The information we publish through the Model Publication Scheme is, wherever possible, available on our website.  We offer alternative arrangements for people who do not want to, or cannot, access the information online or by inspection at our premises.  For example, we can usually arrange to send information to you in paper copy (although there may be a charge for this).

Exempt information

We will publish the information we hold that falls within the classes of information below.  If a document contains information that is exempt under Scotland’s freedom of information laws (for example sensitive personal information or a trade secret), we will remove or redact the information before publication and explain why.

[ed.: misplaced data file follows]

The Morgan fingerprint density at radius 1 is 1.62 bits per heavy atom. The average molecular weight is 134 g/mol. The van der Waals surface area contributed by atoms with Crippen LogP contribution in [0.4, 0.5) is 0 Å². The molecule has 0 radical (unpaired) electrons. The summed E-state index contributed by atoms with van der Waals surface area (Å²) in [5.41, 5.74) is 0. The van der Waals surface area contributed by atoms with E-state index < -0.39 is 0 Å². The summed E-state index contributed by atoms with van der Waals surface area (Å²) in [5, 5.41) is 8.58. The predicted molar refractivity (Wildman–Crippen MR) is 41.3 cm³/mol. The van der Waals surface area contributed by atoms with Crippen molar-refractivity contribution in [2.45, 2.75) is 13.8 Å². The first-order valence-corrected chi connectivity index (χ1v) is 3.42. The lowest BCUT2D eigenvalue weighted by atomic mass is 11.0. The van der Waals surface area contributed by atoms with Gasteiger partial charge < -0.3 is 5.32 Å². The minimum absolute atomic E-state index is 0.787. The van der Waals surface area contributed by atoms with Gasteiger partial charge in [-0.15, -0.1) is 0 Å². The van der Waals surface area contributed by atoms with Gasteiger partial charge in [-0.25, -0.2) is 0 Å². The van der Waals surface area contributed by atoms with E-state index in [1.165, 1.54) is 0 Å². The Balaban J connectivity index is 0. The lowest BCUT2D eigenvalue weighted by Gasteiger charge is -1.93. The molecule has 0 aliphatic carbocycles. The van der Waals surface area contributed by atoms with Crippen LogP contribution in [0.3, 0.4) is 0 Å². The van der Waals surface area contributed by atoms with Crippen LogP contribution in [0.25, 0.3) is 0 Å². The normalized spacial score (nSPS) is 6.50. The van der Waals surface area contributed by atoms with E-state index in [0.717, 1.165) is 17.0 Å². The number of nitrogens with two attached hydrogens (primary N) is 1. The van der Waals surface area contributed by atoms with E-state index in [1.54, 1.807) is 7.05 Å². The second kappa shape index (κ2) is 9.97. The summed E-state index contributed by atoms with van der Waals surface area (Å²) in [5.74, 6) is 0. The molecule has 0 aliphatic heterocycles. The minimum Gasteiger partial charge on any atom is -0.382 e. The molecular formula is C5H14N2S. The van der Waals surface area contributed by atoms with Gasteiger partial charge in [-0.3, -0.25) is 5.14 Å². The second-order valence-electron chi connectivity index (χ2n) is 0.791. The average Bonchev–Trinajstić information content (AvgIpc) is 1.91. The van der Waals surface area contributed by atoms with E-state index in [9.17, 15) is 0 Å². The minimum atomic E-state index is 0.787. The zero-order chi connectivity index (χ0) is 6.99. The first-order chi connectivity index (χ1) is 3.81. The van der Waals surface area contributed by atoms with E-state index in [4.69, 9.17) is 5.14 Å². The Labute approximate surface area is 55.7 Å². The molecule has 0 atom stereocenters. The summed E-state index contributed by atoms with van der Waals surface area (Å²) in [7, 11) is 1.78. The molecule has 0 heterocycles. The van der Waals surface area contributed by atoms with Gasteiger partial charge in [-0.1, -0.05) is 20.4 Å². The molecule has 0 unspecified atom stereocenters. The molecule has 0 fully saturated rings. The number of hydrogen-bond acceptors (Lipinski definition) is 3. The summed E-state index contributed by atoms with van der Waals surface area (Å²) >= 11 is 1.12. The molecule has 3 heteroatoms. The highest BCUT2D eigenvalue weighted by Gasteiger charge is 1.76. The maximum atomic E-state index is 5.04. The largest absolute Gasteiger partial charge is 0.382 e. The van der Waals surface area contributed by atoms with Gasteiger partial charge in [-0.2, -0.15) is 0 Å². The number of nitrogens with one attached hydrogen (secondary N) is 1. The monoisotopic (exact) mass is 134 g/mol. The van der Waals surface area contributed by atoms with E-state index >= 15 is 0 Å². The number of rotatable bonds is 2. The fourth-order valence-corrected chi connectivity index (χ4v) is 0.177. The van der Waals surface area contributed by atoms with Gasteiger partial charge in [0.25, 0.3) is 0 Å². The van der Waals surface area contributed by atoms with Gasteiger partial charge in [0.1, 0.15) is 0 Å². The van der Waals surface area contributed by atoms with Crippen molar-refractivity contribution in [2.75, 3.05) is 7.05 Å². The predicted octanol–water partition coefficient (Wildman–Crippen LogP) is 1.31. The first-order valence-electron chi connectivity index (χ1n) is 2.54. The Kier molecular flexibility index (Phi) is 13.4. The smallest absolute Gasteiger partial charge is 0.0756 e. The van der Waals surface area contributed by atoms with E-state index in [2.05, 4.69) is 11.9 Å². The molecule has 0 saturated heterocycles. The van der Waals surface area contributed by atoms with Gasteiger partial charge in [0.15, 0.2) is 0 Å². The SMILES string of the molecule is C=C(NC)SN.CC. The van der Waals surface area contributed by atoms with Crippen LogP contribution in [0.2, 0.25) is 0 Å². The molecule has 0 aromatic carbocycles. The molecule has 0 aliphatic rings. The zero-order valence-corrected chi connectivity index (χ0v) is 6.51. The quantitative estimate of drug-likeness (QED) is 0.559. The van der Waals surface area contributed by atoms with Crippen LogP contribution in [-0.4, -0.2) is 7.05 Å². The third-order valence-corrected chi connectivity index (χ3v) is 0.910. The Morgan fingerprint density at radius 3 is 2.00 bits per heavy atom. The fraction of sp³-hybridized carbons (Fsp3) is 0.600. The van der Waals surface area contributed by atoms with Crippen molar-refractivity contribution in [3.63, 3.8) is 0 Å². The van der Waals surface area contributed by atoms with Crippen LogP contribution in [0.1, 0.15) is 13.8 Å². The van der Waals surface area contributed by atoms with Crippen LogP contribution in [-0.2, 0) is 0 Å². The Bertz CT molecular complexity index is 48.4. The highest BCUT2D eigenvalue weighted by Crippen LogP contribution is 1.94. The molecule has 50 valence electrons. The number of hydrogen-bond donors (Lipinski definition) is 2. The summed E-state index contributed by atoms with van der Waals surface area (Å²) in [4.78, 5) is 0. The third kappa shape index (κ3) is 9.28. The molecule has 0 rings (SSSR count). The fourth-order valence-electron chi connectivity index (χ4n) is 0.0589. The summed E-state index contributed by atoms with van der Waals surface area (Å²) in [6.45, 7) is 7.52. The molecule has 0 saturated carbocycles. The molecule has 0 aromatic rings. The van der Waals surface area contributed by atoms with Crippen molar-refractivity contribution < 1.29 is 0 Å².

Charges for information

Website – there is no charge for the information that is available on our website.

Email – there is no charge for information that is provided electronically.

Post – If you ask for information that is available on our website to be provided in paper format, it may be necessary to make a charge.  Each case is considered separately.  For example, there may be a charge of 10 pence per page if a large amount of photocopying is required, or if the cost of postage is high.  We would tell you how much it would cost to provide paper copies of the information you have requested.

How to request information which has not been published 

If the information you want is not available under the Publication Scheme, you have the right to request it from us.  The Freedom of Information (Scotland) Act 2002 gives you a right of access to the information we hold (whether we publish it or not), subject to certain exemptions.